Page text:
Ascend the bitter, mourning wail;
And blighted herd, and blasted plain,
Through all the land the first-born slain,
Her priests and magi made to cower
In witness of a higher power,
And darkness, like a sable pall,
Shrouding the land in deepest gloom,
Sent sadly through the minds of all
Forebodings of approaching doom.
What though no real shower of fire
Spreads o'er this land its withering blight,
Denouncing wide Jehovah's ire
Like that which palsied Egypt's might;
And though no literal darkness spreads
Upon the land its sable gloom,
And seems to fling around our heads
The awful terrors of the tomb:

Yet to the eye of him who reads
The fate of nations past and gone,
And marks with care the wrongful deeds
By which their power was overthrown,
Worse plagues than Egypt ever felt
Are seen wide-spreading through the land,
Announcing that the heinous guilt
On which the nation proudly stands,
Has risen to Jehovah's throne
And kindled his avenging ire,
And broad-cast through the land has sown
The seeds of a devouring fire.
Tainting with foul, pestiferous breath
The fountain-springs of moral life,
And planting deep the seeds of death,
And future germs of deadly strife;
And moral darkness spreads its gloom
Over the land in every part
And buries in a living tomb
Each generous prompting of the heart.
Vice in its darkest, deadliest stains,
Here walks with brazen front abroad,
And foul corruption proudly reigns
Triumphant in the Church of God;
And sinks so low the Christian name,
In foul, degrading vice, and shame,
That Moslem, Heathen, Atheist, Jew,
And men of every faith and creed,
To their professions far more true,
More liberal both in word and deed,
May well reject, with loathing scorn,
The doctrines taught by those who sell
Their brethren in the Saviour born,
Down into slavery's hateful hell;
And with the price of Christian blood
Build temples to the Christian's God;
And offer up as sacrifice,
And incense to the God of heaven,
The mourning wail, and bitter cries,
Of mothers from their children riven;
Of virgin purity profaned
To sate some brutal ruffian's lust,
Millions of Godlike minds ordained
To grovel ever in the dust;
Shut out by Christian power and might,
From every ray of Christian light.

How long, oh Lord! shall such vile deeds
Be acted in thy holy name,
And senseless bigots, o'er their creeds,
Fill the whole earth with war and flame?
How long shall ruthless tyrants claim
Thy sanction to their bloody laws,
And throw the mantle of thy name,
Around their foul, unhallowed cause?
How long shall all the people bow
As vassals of the favored few,
And shame the pride of manhood's brow,
Give what to God alone is due -
Homage, to wealth, and rank, and power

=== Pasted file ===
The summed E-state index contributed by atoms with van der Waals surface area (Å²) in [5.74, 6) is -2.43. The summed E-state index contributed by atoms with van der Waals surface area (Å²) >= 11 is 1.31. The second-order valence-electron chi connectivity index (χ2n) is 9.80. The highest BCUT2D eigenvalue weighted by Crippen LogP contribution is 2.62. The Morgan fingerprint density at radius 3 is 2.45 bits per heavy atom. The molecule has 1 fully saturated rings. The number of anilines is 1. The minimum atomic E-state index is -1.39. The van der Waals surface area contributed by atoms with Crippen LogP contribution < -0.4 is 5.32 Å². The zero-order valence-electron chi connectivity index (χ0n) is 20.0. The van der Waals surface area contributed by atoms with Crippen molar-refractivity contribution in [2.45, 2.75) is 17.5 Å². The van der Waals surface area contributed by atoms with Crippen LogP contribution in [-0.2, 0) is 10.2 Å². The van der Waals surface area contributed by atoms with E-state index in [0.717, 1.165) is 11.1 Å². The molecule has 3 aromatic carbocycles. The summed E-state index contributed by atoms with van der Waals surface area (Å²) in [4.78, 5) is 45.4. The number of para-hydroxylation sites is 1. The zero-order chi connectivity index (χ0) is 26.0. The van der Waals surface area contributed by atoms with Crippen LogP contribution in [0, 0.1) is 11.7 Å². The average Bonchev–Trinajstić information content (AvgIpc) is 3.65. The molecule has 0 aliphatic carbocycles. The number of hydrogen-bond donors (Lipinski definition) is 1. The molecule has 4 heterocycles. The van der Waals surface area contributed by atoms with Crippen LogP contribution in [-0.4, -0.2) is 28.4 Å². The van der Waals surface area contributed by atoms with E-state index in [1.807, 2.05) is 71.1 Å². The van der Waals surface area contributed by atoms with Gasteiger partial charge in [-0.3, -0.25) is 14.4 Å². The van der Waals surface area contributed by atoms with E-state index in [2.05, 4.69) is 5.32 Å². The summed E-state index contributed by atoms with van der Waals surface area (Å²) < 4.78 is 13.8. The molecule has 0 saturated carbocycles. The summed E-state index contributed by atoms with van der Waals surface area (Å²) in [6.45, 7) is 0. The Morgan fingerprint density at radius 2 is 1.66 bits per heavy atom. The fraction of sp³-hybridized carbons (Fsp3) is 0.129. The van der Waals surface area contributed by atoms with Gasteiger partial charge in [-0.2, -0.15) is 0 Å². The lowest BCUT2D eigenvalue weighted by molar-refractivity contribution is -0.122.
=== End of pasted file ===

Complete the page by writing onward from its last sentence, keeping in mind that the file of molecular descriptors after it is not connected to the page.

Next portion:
Vain shadows of a passing hour?
Oh for a pen of living fire,
A tongue of flame, an arm of steel,
To rouse the people's slumbering ire,
And teach the tyrant's heart to feel.
Oh Lord! in vengeance now appear,
And guide the battles for the right,
The spirits of the fainting cheer,
And nerve the patriot's arm with might;
Till slavery banished from the world,
And tyrants from their powers hurled,
And all mankind from bondage free,
Exult in glorious liberty.


The weight of this poem lingers in my mind with its literary and historical references along with its somber tone.  Like other poems written by Black people in the 19th century, it calls upon white people of European descent to be better than the wicked deeds that haunt their histories and their current practices (i.e. slavery).  He invokes the supposed inalienable rights ("to speak, and think, and feel,/And spread his uttered thoughts abroad,/To labor for the common weal,/Responsible to none but God") while also calling out the cruelty of practices in Europe.  I was fascinated by the references here.  The "Rugged Russian Bear" is unclear but could be a reference from Shakespeare's MacBeth or might be a symbol for Russia in general (https://www.rbth.com/history/330484-russian-bear-became-symbol).  More interesting though was the "Austrian Butcher"--an actual person that lived in the 19th century and committed the acts that the poet speaks of.  

The thing that strikes me most strongly about the poem is how it so strongly critiques Europe for its constant battle between tyranny and the possibility of being something better coupled with their aspirations to be Christian people culminate in the creation of slavery in Europe and the US where the hypocrisy of religion and love of life clash so evidently. I'm intrigued by this argument as it's one that still invoked today about how much creulty is evident from leaders who claim to be faithful followers of Christianity (or most religions for that matter). It leaves me wondering how old this argument is and how useful has it been in changing people's more horrific practices. 

Those are my thoughts.  How do you interpret the poem?

About the reflections
This poem is part of a 365 day challenge project that focuses on a poem a day.  Similar projects have included short shorties and photo reflections. Part of the intention of this year's project is to develop a better appreciation and means of reflecting on poetry, something that has never been a strong suit for me.  These reflections therefore do not represent a definitive assessment of the work by me. They are merely an opportunity for me to have a public conversation about what they mean in order to help myself better understand them and mayhaps have a conversation with readers for further insight.